Gary
    P.S. Still plenty of other reasons to buy the Glock. ;f
     
  6. coltm4a3

    coltm4a3

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    Well now I am totally confused!! I thought the Glock 29 10mm was pretty damn good and just a smidgen below the G20.

    Take a look at the geltin thread below, where MCNETT talks about the DT 165 Gold Dot ammo penetrating FURTHER in the gelatin out of a G29 than out of a G20 (15" out of G29, 14.25" for G20), with a slight sacrifice in overall expansion (.84" to 1.02"). Check out the 5th post down by MCNETT :

    10mm gelatin tests

    I am not an expert on ballistics so why would you 10mm guys feel that much safer with a G20 over a G29? To me, it doesn't seem like much of a diameter difference and there is more penetration, which I think would be important when trying to stop a stalky bear similar animal.

    And I guess my next question is this, if you don't feel comfortable hiking with the G29, what do you carry that is not as big as the G20? And it seems to me that if the G29 is not adequate to in the woods, neither would the G20 (unless you have the longslide)? According to the Glock website the G20's barrel is only .82" longer (4.6" vs 3.78"). I realize this does make a difference, but not a HUGE one.

    Just trying to figure this out, thanks for all the help guys. I am trying to make a decision as my local dealer has a sweet G29 in stock right now (and a G20) :cool:
     
  7. kn38ms

    kn38ms Glockaholic

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    I own a 29. It IS my favorite pistol. Buy one. They rock!
    Would I use it for bear hunting as my only weapon?
    No. That being said the G29 is still my favorite pistol.
    When I'm in bear country, especially in MT, my choice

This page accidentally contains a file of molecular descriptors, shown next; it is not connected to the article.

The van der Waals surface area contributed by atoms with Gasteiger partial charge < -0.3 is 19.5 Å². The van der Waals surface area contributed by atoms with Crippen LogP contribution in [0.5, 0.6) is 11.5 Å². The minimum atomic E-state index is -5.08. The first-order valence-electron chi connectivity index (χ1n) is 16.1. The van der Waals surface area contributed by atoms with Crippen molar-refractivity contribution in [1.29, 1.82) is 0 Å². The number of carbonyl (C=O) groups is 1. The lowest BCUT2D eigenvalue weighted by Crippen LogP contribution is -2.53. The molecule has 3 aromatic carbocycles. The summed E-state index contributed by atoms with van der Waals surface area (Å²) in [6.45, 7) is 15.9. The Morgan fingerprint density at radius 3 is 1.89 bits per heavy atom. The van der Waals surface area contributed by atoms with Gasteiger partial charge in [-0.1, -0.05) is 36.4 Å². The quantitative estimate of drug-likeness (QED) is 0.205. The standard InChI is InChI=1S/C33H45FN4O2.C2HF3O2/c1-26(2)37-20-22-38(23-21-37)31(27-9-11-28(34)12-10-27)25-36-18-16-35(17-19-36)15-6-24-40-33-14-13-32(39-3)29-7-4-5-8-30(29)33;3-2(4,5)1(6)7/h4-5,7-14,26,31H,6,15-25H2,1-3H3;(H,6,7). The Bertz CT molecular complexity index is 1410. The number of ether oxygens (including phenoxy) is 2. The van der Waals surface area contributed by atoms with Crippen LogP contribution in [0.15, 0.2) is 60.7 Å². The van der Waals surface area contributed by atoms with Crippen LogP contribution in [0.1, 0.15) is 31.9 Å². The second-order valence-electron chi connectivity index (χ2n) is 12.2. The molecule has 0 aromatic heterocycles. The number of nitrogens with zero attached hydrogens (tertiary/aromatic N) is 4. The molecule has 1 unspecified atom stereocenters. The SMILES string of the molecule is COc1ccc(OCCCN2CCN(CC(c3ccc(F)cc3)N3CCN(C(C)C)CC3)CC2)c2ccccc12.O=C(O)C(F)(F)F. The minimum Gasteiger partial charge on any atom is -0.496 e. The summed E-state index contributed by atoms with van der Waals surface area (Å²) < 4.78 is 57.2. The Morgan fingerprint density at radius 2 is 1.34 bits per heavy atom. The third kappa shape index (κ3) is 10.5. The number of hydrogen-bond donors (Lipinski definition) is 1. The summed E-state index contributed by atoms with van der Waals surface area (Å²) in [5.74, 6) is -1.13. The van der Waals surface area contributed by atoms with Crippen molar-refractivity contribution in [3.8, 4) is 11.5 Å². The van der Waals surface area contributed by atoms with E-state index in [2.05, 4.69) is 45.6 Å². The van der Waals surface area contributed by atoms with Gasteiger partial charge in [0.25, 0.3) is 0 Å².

for pistol is 44Mag with Doubletap beartooths.
    Big bears make me nervous. ;f
     
  8. Boston_Irish

    Boston_Irish

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    I purchased the G29 for the same reason... (although not the only reason) bears! I live in Mass and frequent both NH amd Maine. I am a wilderness counseling guide for high risk teens. In the last year we have had several "near misses" with some bold black bears. When I know bears are "in season" and very active I carry a ruger super blackhawk in .44mag with hardcast lead. I carry my G29 as a back up. Now I can already hear the hear people typing away with the "overkill" responses, but... I am responsible for OTHER peoples children. Having two pistols allows one of my other staff to also be armed while both pistols are concealed. The G29 fits perfectly into our coaxsher radio chest harneses (can be worn with a pack or riding a mt bike)pocket and is completely concealed while readily accessable. When bears are not an immediate threat, I only carry the g29. The super blackhawk is effective but HEAVY! The G29 with double tap or any other "hot load" makes me feel safe for the chance bear encounter or two legged threat. Having 5 magazines with 10 rounds each and 1 G20 high-cap brings a warm smile to my face! It is much better than a sharp stick. If you know for sure that bears are in the area and have been aggressive, go .44mag (or larger)or don't go.